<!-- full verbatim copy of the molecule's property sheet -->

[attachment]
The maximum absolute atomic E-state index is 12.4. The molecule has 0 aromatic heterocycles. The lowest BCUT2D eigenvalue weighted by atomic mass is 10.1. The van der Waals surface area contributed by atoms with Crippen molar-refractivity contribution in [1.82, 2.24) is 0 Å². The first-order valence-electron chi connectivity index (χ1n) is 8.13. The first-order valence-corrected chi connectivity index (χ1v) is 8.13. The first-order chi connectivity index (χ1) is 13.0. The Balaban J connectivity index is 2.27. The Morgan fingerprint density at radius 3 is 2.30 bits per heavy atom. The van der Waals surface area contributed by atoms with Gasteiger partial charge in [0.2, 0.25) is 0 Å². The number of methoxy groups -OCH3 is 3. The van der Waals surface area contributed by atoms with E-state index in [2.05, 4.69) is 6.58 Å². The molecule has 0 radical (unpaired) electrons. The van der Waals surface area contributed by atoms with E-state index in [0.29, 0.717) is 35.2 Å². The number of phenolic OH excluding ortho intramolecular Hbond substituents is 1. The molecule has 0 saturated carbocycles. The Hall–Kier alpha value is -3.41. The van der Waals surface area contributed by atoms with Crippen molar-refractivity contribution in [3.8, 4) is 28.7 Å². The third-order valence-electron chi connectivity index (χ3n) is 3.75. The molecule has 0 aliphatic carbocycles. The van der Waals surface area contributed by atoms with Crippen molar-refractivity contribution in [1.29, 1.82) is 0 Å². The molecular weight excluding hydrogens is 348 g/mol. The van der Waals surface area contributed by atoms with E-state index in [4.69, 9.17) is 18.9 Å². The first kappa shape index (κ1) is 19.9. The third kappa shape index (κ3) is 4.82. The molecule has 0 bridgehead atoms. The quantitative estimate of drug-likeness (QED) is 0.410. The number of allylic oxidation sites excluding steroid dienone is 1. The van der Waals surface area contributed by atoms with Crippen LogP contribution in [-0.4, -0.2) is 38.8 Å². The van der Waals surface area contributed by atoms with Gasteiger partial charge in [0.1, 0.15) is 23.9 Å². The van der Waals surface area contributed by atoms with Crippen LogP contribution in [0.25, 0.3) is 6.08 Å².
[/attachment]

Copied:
The maximum absolute atomic E-state index is 12.4. The molecule has 0 aromatic heterocycles. The lowest BCUT2D eigenvalue weighted by atomic mass is 10.1. The van der Waals surface area contributed by atoms with Crippen molar-refractivity contribution in [1.82, 2.24) is 0 Å². The first-order valence-electron chi connectivity index (χ1n) is 8.13. The first-order valence-corrected chi connectivity index (χ1v) is 8.13. The first-order chi connectivity index (χ1) is 13.0. The Balaban J connectivity index is 2.27. The Morgan fingerprint density at radius 3 is 2.30 bits per heavy atom. The van der Waals surface area contributed by atoms with Gasteiger partial charge in [0.2, 0.25) is 0 Å². The number of methoxy groups -OCH3 is 3. The van der Waals surface area contributed by atoms with E-state index in [2.05, 4.69) is 6.58 Å². The molecule has 0 radical (unpaired) electrons. The van der Waals surface area contributed by atoms with E-state index in [0.29, 0.717) is 35.2 Å². The number of phenolic OH excluding ortho intramolecular Hbond substituents is 1. The molecule has 0 saturated carbocycles. The Hall–Kier alpha value is -3.41. The van der Waals surface area contributed by atoms with Crippen molar-refractivity contribution in [3.8, 4) is 28.7 Å². The third-order valence-electron chi connectivity index (χ3n) is 3.75. The molecule has 0 aliphatic carbocycles. The van der Waals surface area contributed by atoms with Crippen molar-refractivity contribution in [1.29, 1.82) is 0 Å². The molecular weight excluding hydrogens is 348 g/mol. The van der Waals surface area contributed by atoms with E-state index in [4.69, 9.17) is 18.9 Å². The first kappa shape index (κ1) is 19.9. The third kappa shape index (κ3) is 4.82. The molecule has 0 bridgehead atoms. The quantitative estimate of drug-likeness (QED) is 0.410. The number of allylic oxidation sites excluding steroid dienone is 1. The van der Waals surface area contributed by atoms with Crippen LogP contribution in [-0.4, -0.2) is 38.8 Å². The van der Waals surface area contributed by atoms with Gasteiger partial charge in [0.1, 0.15) is 23.9 Å². The van der Waals surface area contributed by atoms with Crippen LogP contribution in [0.25, 0.3) is 6.08 Å².